Towards Aeronautical Arena

A Biscoe boy has achieved a unique feat of becoming the first Kashmiri to qualify for the associate membership of Aeronautical Society of India. BILAL HANDOO digs into his life to find out what it takes to achieve such a distinction.

With a desire to do something different in a parochial society where most students opt either for medicine or engineering, Mohammad Afeef Badri has become the first Kashmiri to qualify for the associate membership of Aeronautical Society of India. Among other luminaries, former president of India, A P J Abul Kalam is one of the former members of the society.

Muhammad Afeef Badri
Muhammad Afeef Badri

Afeef, a Biscoe boy and a resident of Nowgam, Srinagar, says he achieved this feat due to his dedication and commitment towards his studies at a time when his friends gave up the chase. Afeef’s percentage in Physics, Chemistry and Mathematics at senior secondary level, which are prerequisite for pursuing the course, was more than seventy per cent. He registered for the course at the office of Aeronautical Society in New Delhi in 2008 after an extensive research about the subject.

The course is currently taught at aeronautical institutes in Dehradun, New Delhi, Kanpur, Bengaluru, Chennai, etc. Afeef maintains that coaching centers for preparing for the course are available in Chennai and Bengaluru which makes them the most suitable places to study. For the first six months, he studied in Dehradun and subsequently moved to Bengaluru and then Kanpur.

“Within six months, I realized that I was pursuing one of the toughest courses. But I stood my ground. When my other friends joined conventional engineering courses, I decided to take a lesser trodden path. Today, I am better off than them,” Afeef says in an enthusiastic tone. Two of his fellow Kashmiris left studies midway along with many students from all over India and outside, owing to the challenges posed by the  course.

With over four years of study period and twenty different subjects, the course tests the nerves of its aspirants. Afeef says his batch strength was 80 initially, which whittled down to merely 11 at the end of the course. “It is a purely laborious effort which most aspirants don’t withstand. No shortcuts work here,” says Afeef.

Afeef believes the students of Kashmir valley should aspire to pursue a course in aeronautical engineering because of its scope, “Let me tell you this. Kashmiri students have the mettle to stand the academic challenges. But unfortunately, we don’t have exposure to the variety of courses available for higher studies which becomes a big impediment in our academic growth.” He further says that the quality of education needs to improve in the valley to groom young and inquisitive minds.

What stands him apart from his contemporaries is a mind eager to taste success. While his seniors are still whacking their brains to qualify this course, this boy in his early twenties qualified with flying colors. He did fail as well, but that never stopped him from chasing his dream. “This course tested my patience and resolve but I can proudly claim that I defeated all the hurdles which came in my way,” says Afeef.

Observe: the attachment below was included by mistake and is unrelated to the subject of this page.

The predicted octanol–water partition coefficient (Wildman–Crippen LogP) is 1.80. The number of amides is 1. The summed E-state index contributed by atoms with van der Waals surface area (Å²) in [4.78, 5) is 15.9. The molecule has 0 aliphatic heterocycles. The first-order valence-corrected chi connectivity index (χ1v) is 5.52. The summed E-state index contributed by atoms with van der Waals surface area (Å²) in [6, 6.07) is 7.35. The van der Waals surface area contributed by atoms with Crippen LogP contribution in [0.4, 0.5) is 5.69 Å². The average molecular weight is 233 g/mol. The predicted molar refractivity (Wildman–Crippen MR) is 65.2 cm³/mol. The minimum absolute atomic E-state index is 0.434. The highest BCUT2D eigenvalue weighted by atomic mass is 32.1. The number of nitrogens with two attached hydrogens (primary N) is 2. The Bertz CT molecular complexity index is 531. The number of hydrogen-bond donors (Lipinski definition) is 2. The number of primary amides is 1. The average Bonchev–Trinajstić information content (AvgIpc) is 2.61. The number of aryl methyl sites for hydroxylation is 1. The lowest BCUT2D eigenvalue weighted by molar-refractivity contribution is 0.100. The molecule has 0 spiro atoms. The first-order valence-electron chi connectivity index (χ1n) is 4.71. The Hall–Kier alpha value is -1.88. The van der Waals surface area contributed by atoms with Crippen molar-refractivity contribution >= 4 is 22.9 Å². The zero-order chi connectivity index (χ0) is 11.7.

On a daily basis, Afeef says he used to devote eight to ten hours to study which he feels is essential to qualify this course. The pattern of examination changes every year which makes it even tougher for the students who are not aware what they are up against. “This isn’t a cakewalk exam to qualify. It demands a lot of smart labor. My younger brother, who is pursuing MBA, expressed his desire to join this course but I categorically told him that he has to prepare himself to work extensively hard. Anybody with average intelligence and a spirit to work hard can easily crack the exams,” he says.

Now a chartered aeronautical engineer, Afeef is going to Bengaluru where he is likely to join as a junior scientist. He wants to rub shoulders with the best minds in aeronautical engineering. “I want to set an example that Kashmiris can prove themselves in any field through their determination and hard work. It is the high time that the youth of Kashmir think out of the box and shun their obsession with medical sciences and other traditional courses,” he says.

Afeef believes that proper counseling at school levels needs to be introduced to draw the students’ attention towards such opportunities once they finish their studies at higher secondary level. “Given the talent pool we have in Kashmir, there should be more than 50 students in this course rather than one. We have fertile brains,” he says.


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